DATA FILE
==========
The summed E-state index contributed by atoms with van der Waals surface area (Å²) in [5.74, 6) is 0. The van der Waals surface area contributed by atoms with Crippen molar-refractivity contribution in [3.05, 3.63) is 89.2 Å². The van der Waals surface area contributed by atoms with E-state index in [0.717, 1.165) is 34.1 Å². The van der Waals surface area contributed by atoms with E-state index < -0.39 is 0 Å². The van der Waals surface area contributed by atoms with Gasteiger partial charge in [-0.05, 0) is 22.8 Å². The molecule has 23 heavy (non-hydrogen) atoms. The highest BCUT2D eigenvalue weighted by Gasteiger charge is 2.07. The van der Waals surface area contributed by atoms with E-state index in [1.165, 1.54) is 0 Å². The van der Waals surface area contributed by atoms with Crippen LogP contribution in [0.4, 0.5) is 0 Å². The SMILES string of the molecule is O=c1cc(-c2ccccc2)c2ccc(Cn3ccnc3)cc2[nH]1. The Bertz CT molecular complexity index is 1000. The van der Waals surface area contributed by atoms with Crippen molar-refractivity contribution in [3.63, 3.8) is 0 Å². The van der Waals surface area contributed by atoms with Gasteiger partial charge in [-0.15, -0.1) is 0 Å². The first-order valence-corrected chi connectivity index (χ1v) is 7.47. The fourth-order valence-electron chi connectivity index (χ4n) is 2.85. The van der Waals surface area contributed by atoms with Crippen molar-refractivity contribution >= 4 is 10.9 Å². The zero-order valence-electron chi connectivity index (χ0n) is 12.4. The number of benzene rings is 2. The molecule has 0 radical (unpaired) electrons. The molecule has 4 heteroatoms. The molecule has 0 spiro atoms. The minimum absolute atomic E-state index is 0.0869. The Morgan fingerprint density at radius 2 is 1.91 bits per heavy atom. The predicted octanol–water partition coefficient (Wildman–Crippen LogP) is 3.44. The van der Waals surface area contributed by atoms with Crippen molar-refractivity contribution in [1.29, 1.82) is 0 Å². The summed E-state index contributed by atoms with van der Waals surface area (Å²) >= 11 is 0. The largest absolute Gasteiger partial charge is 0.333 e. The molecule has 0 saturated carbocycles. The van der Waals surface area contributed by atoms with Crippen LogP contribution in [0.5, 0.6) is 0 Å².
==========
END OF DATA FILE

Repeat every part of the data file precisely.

The summed E-state index contributed by atoms with van der Waals surface area (Å²) in [5.74, 6) is 0. The van der Waals surface area contributed by atoms with Crippen molar-refractivity contribution in [3.05, 3.63) is 89.2 Å². The van der Waals surface area contributed by atoms with E-state index in [0.717, 1.165) is 34.1 Å². The van der Waals surface area contributed by atoms with E-state index < -0.39 is 0 Å². The van der Waals surface area contributed by atoms with Gasteiger partial charge in [-0.05, 0) is 22.8 Å². The molecule has 23 heavy (non-hydrogen) atoms. The highest BCUT2D eigenvalue weighted by Gasteiger charge is 2.07. The van der Waals surface area contributed by atoms with E-state index in [1.165, 1.54) is 0 Å². The van der Waals surface area contributed by atoms with Crippen LogP contribution in [0.4, 0.5) is 0 Å². The SMILES string of the molecule is O=c1cc(-c2ccccc2)c2ccc(Cn3ccnc3)cc2[nH]1. The Bertz CT molecular complexity index is 1000. The van der Waals surface area contributed by atoms with Crippen molar-refractivity contribution in [3.63, 3.8) is 0 Å². The van der Waals surface area contributed by atoms with Gasteiger partial charge in [-0.15, -0.1) is 0 Å². The first-order valence-corrected chi connectivity index (χ1v) is 7.47. The fourth-order valence-electron chi connectivity index (χ4n) is 2.85. The van der Waals surface area contributed by atoms with Crippen molar-refractivity contribution >= 4 is 10.9 Å². The zero-order valence-electron chi connectivity index (χ0n) is 12.4. The number of benzene rings is 2. The molecule has 0 radical (unpaired) electrons. The molecule has 4 heteroatoms. The molecule has 0 spiro atoms. The minimum absolute atomic E-state index is 0.0869. The Morgan fingerprint density at radius 2 is 1.91 bits per heavy atom. The predicted octanol–water partition coefficient (Wildman–Crippen LogP) is 3.44. The van der Waals surface area contributed by atoms with Crippen molar-refractivity contribution in [1.29, 1.82) is 0 Å². The summed E-state index contributed by atoms with van der Waals surface area (Å²) >= 11 is 0. The largest absolute Gasteiger partial charge is 0.333 e. The molecule has 0 saturated carbocycles. The van der Waals surface area contributed by atoms with Crippen LogP contribution in [0.5, 0.6) is 0 Å².